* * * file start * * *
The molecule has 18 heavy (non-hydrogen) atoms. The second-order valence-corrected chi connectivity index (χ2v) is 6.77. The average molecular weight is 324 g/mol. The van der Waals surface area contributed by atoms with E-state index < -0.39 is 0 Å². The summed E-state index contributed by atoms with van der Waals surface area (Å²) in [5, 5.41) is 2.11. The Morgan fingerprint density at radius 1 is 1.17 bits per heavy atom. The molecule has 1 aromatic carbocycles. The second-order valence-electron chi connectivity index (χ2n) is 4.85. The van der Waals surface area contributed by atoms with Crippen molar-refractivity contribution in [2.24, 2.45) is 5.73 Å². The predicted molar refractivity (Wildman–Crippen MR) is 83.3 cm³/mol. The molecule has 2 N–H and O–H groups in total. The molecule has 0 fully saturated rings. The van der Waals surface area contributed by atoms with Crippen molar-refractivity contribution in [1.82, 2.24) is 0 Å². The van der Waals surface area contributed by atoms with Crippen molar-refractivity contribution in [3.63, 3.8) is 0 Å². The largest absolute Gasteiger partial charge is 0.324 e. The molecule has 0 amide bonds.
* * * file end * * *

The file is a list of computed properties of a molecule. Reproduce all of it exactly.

The molecule has 18 heavy (non-hydrogen) atoms. The second-order valence-corrected chi connectivity index (χ2v) is 6.77. The average molecular weight is 324 g/mol. The van der Waals surface area contributed by atoms with E-state index < -0.39 is 0 Å². The summed E-state index contributed by atoms with van der Waals surface area (Å²) in [5, 5.41) is 2.11. The Morgan fingerprint density at radius 1 is 1.17 bits per heavy atom. The molecule has 1 aromatic carbocycles. The second-order valence-electron chi connectivity index (χ2n) is 4.85. The van der Waals surface area contributed by atoms with Crippen molar-refractivity contribution in [2.24, 2.45) is 5.73 Å². The predicted molar refractivity (Wildman–Crippen MR) is 83.3 cm³/mol. The molecule has 2 N–H and O–H groups in total. The molecule has 0 fully saturated rings. The van der Waals surface area contributed by atoms with Crippen molar-refractivity contribution in [1.82, 2.24) is 0 Å². The van der Waals surface area contributed by atoms with Crippen molar-refractivity contribution in [3.63, 3.8) is 0 Å². The largest absolute Gasteiger partial charge is 0.324 e. The molecule has 0 amide bonds.